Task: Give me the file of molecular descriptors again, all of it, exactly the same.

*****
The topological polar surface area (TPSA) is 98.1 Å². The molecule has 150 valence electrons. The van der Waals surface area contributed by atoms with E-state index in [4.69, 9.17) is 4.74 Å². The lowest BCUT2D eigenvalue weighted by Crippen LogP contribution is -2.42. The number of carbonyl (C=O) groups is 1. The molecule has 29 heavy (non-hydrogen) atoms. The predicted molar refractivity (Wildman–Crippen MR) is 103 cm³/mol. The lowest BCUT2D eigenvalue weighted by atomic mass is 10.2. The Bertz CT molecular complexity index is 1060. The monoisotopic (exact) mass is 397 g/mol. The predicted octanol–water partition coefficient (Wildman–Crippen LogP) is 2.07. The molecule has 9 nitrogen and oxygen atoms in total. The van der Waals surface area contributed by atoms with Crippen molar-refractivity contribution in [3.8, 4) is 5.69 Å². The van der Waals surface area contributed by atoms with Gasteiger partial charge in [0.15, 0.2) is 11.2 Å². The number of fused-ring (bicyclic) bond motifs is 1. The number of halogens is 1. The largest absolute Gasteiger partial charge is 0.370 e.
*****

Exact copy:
The topological polar surface area (TPSA) is 98.1 Å². The molecule has 150 valence electrons. The van der Waals surface area contributed by atoms with E-state index in [4.69, 9.17) is 4.74 Å². The lowest BCUT2D eigenvalue weighted by Crippen LogP contribution is -2.42. The number of carbonyl (C=O) groups is 1. The molecule has 29 heavy (non-hydrogen) atoms. The predicted molar refractivity (Wildman–Crippen MR) is 103 cm³/mol. The lowest BCUT2D eigenvalue weighted by atomic mass is 10.2. The Bertz CT molecular complexity index is 1060. The monoisotopic (exact) mass is 397 g/mol. The predicted octanol–water partition coefficient (Wildman–Crippen LogP) is 2.07. The molecule has 9 nitrogen and oxygen atoms in total. The van der Waals surface area contributed by atoms with Crippen molar-refractivity contribution in [3.8, 4) is 5.69 Å². The van der Waals surface area contributed by atoms with Gasteiger partial charge in [0.15, 0.2) is 11.2 Å². The number of fused-ring (bicyclic) bond motifs is 1. The number of halogens is 1. The largest absolute Gasteiger partial charge is 0.370 e.